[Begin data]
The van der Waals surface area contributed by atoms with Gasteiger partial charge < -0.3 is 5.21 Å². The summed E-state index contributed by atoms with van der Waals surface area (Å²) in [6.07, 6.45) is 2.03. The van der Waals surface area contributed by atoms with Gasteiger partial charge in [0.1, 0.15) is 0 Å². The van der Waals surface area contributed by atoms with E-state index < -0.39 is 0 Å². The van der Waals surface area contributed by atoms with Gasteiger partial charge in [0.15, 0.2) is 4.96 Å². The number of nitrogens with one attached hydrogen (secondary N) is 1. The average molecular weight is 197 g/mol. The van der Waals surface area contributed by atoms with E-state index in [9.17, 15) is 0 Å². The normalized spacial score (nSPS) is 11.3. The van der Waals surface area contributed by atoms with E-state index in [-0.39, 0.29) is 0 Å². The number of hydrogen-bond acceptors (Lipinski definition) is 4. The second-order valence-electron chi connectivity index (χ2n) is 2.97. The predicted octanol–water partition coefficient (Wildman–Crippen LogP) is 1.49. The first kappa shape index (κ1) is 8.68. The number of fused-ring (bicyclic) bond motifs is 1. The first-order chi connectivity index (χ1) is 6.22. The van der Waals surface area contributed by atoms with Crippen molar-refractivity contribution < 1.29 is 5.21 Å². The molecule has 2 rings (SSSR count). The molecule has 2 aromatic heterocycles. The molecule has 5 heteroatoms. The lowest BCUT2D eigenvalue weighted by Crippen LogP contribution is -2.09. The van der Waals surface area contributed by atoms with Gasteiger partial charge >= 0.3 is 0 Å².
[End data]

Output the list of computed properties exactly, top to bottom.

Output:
The van der Waals surface area contributed by atoms with Gasteiger partial charge < -0.3 is 5.21 Å². The summed E-state index contributed by atoms with van der Waals surface area (Å²) in [6.07, 6.45) is 2.03. The van der Waals surface area contributed by atoms with Gasteiger partial charge in [0.1, 0.15) is 0 Å². The van der Waals surface area contributed by atoms with E-state index < -0.39 is 0 Å². The van der Waals surface area contributed by atoms with Gasteiger partial charge in [0.15, 0.2) is 4.96 Å². The number of nitrogens with one attached hydrogen (secondary N) is 1. The average molecular weight is 197 g/mol. The van der Waals surface area contributed by atoms with E-state index in [9.17, 15) is 0 Å². The normalized spacial score (nSPS) is 11.3. The van der Waals surface area contributed by atoms with E-state index in [-0.39, 0.29) is 0 Å². The number of hydrogen-bond acceptors (Lipinski definition) is 4. The second-order valence-electron chi connectivity index (χ2n) is 2.97. The predicted octanol–water partition coefficient (Wildman–Crippen LogP) is 1.49. The first kappa shape index (κ1) is 8.68. The number of fused-ring (bicyclic) bond motifs is 1. The first-order chi connectivity index (χ1) is 6.22. The van der Waals surface area contributed by atoms with Crippen molar-refractivity contribution < 1.29 is 5.21 Å². The molecule has 2 rings (SSSR count). The molecule has 2 aromatic heterocycles. The molecule has 5 heteroatoms. The lowest BCUT2D eigenvalue weighted by Crippen LogP contribution is -2.09. The van der Waals surface area contributed by atoms with Gasteiger partial charge >= 0.3 is 0 Å².